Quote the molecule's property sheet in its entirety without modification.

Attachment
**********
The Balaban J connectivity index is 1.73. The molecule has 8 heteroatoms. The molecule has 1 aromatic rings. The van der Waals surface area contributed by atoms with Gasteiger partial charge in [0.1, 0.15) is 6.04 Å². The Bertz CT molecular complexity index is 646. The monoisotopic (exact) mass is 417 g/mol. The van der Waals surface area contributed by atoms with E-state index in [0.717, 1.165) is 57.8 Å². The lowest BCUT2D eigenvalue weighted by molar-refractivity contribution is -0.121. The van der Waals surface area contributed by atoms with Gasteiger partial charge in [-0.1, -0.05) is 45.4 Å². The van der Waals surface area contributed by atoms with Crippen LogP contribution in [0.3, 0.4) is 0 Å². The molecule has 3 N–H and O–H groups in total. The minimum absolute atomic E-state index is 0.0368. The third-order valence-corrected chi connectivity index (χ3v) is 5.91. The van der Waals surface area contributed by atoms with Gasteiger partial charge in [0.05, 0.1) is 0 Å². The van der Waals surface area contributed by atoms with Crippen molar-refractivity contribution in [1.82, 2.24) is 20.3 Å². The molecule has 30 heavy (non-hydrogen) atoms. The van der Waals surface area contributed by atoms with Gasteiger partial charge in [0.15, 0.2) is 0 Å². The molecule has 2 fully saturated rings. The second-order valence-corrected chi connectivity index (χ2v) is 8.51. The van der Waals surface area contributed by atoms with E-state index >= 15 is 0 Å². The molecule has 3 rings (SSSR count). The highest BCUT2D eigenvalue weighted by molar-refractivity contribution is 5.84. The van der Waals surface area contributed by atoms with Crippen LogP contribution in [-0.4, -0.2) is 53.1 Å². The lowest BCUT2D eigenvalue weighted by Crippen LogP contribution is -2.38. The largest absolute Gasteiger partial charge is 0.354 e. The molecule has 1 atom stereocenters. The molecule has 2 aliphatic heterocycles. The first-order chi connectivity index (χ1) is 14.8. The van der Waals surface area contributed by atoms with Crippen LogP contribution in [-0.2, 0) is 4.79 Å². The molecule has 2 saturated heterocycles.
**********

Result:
The Balaban J connectivity index is 1.73. The molecule has 8 heteroatoms. The molecule has 1 aromatic rings. The van der Waals surface area contributed by atoms with Gasteiger partial charge in [0.1, 0.15) is 6.04 Å². The Bertz CT molecular complexity index is 646. The monoisotopic (exact) mass is 417 g/mol. The van der Waals surface area contributed by atoms with E-state index in [0.717, 1.165) is 57.8 Å². The lowest BCUT2D eigenvalue weighted by molar-refractivity contribution is -0.121. The van der Waals surface area contributed by atoms with Gasteiger partial charge in [-0.1, -0.05) is 45.4 Å². The van der Waals surface area contributed by atoms with Crippen LogP contribution in [0.3, 0.4) is 0 Å². The molecule has 3 N–H and O–H groups in total. The minimum absolute atomic E-state index is 0.0368. The third-order valence-corrected chi connectivity index (χ3v) is 5.91. The van der Waals surface area contributed by atoms with Gasteiger partial charge in [0.05, 0.1) is 0 Å². The van der Waals surface area contributed by atoms with Crippen molar-refractivity contribution in [1.82, 2.24) is 20.3 Å². The molecule has 30 heavy (non-hydrogen) atoms. The van der Waals surface area contributed by atoms with Gasteiger partial charge in [0.15, 0.2) is 0 Å². The molecule has 2 fully saturated rings. The second-order valence-corrected chi connectivity index (χ2v) is 8.51. The van der Waals surface area contributed by atoms with E-state index >= 15 is 0 Å². The molecule has 3 rings (SSSR count). The highest BCUT2D eigenvalue weighted by molar-refractivity contribution is 5.84. The van der Waals surface area contributed by atoms with Crippen LogP contribution in [-0.4, -0.2) is 53.1 Å². The lowest BCUT2D eigenvalue weighted by Crippen LogP contribution is -2.38. The largest absolute Gasteiger partial charge is 0.354 e. The molecule has 1 atom stereocenters. The molecule has 2 aliphatic heterocycles. The first-order chi connectivity index (χ1) is 14.8. The van der Waals surface area contributed by atoms with Crippen LogP contribution in [-0.2, 0) is 4.79 Å². The molecule has 2 saturated heterocycles.